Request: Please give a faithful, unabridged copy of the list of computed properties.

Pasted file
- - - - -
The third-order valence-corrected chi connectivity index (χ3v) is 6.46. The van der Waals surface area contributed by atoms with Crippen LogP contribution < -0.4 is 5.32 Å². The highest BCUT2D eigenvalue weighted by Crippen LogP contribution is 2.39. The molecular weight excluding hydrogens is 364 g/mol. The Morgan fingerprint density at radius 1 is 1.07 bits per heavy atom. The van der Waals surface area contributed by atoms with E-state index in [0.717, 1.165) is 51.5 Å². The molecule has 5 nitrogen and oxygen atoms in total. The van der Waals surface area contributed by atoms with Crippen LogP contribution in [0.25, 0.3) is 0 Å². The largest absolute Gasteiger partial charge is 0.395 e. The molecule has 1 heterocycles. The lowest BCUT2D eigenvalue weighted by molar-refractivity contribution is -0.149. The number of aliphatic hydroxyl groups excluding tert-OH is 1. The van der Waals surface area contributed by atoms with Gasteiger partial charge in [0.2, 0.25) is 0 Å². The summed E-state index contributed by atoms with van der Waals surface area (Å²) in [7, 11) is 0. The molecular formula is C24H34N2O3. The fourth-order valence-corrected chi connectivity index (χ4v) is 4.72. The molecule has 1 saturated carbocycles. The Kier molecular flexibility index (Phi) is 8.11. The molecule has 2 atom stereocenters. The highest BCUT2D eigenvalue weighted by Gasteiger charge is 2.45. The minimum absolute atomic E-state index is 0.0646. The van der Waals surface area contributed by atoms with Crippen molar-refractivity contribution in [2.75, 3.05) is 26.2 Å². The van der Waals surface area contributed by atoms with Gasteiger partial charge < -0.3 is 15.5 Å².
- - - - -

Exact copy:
The third-order valence-corrected chi connectivity index (χ3v) is 6.46. The van der Waals surface area contributed by atoms with Crippen LogP contribution < -0.4 is 5.32 Å². The highest BCUT2D eigenvalue weighted by Crippen LogP contribution is 2.39. The molecular weight excluding hydrogens is 364 g/mol. The Morgan fingerprint density at radius 1 is 1.07 bits per heavy atom. The van der Waals surface area contributed by atoms with E-state index in [0.717, 1.165) is 51.5 Å². The molecule has 5 nitrogen and oxygen atoms in total. The van der Waals surface area contributed by atoms with Crippen LogP contribution in [0.25, 0.3) is 0 Å². The largest absolute Gasteiger partial charge is 0.395 e. The molecule has 1 heterocycles. The lowest BCUT2D eigenvalue weighted by molar-refractivity contribution is -0.149. The number of aliphatic hydroxyl groups excluding tert-OH is 1. The van der Waals surface area contributed by atoms with Gasteiger partial charge in [0.2, 0.25) is 0 Å². The summed E-state index contributed by atoms with van der Waals surface area (Å²) in [7, 11) is 0. The molecular formula is C24H34N2O3. The fourth-order valence-corrected chi connectivity index (χ4v) is 4.72. The molecule has 1 saturated carbocycles. The Kier molecular flexibility index (Phi) is 8.11. The molecule has 2 atom stereocenters. The highest BCUT2D eigenvalue weighted by Gasteiger charge is 2.45. The minimum absolute atomic E-state index is 0.0646. The van der Waals surface area contributed by atoms with Crippen molar-refractivity contribution in [2.75, 3.05) is 26.2 Å². The van der Waals surface area contributed by atoms with Gasteiger partial charge < -0.3 is 15.5 Å².